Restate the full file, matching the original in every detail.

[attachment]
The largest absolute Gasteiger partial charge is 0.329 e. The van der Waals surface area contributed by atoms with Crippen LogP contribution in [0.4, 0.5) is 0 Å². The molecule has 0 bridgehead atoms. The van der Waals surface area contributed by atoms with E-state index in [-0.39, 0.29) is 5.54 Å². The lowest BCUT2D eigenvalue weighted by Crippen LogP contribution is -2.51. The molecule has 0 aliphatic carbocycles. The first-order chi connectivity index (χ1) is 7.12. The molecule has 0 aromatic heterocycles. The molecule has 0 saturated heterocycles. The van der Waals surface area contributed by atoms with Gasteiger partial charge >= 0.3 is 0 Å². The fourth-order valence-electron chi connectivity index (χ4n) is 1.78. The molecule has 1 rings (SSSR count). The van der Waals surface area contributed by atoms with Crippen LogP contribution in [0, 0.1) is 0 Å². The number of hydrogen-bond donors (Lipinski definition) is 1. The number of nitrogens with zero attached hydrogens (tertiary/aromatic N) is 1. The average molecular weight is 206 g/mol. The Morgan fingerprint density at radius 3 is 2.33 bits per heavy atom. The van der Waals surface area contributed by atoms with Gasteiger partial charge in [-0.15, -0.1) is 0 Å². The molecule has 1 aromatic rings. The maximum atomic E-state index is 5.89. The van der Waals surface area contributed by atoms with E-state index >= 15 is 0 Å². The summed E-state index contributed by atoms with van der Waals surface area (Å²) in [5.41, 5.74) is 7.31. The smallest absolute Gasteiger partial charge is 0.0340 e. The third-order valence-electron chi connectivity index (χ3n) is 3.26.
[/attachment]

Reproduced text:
The largest absolute Gasteiger partial charge is 0.329 e. The van der Waals surface area contributed by atoms with Crippen LogP contribution in [0.4, 0.5) is 0 Å². The molecule has 0 bridgehead atoms. The van der Waals surface area contributed by atoms with E-state index in [-0.39, 0.29) is 5.54 Å². The lowest BCUT2D eigenvalue weighted by Crippen LogP contribution is -2.51. The molecule has 0 aliphatic carbocycles. The first-order chi connectivity index (χ1) is 7.12. The molecule has 0 aromatic heterocycles. The molecule has 0 saturated heterocycles. The van der Waals surface area contributed by atoms with Gasteiger partial charge >= 0.3 is 0 Å². The fourth-order valence-electron chi connectivity index (χ4n) is 1.78. The molecule has 1 rings (SSSR count). The van der Waals surface area contributed by atoms with Crippen LogP contribution in [0, 0.1) is 0 Å². The number of hydrogen-bond donors (Lipinski definition) is 1. The number of nitrogens with zero attached hydrogens (tertiary/aromatic N) is 1. The average molecular weight is 206 g/mol. The Morgan fingerprint density at radius 3 is 2.33 bits per heavy atom. The van der Waals surface area contributed by atoms with Gasteiger partial charge in [-0.15, -0.1) is 0 Å². The molecule has 1 aromatic rings. The maximum atomic E-state index is 5.89. The van der Waals surface area contributed by atoms with E-state index >= 15 is 0 Å². The summed E-state index contributed by atoms with van der Waals surface area (Å²) in [5.41, 5.74) is 7.31. The smallest absolute Gasteiger partial charge is 0.0340 e. The third-order valence-electron chi connectivity index (χ3n) is 3.26.